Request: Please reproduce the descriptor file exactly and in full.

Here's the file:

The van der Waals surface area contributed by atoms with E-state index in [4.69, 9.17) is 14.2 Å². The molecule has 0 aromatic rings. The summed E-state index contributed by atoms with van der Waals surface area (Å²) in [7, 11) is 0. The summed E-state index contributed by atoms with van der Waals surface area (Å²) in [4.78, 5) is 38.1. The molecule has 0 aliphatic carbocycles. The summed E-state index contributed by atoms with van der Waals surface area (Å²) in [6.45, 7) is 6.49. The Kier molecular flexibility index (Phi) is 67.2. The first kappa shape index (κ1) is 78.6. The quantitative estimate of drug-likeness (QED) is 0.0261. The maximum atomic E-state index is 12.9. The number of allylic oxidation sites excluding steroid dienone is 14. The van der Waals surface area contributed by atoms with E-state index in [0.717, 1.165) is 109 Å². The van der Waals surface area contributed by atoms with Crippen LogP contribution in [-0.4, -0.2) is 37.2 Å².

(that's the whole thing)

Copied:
The van der Waals surface area contributed by atoms with E-state index in [4.69, 9.17) is 14.2 Å². The molecule has 0 aromatic rings. The summed E-state index contributed by atoms with van der Waals surface area (Å²) in [7, 11) is 0. The summed E-state index contributed by atoms with van der Waals surface area (Å²) in [4.78, 5) is 38.1. The molecule has 0 aliphatic carbocycles. The summed E-state index contributed by atoms with van der Waals surface area (Å²) in [6.45, 7) is 6.49. The Kier molecular flexibility index (Phi) is 67.2. The first kappa shape index (κ1) is 78.6. The quantitative estimate of drug-likeness (QED) is 0.0261. The maximum atomic E-state index is 12.9. The number of allylic oxidation sites excluding steroid dienone is 14. The van der Waals surface area contributed by atoms with E-state index in [0.717, 1.165) is 109 Å². The van der Waals surface area contributed by atoms with Crippen LogP contribution in [-0.4, -0.2) is 37.2 Å².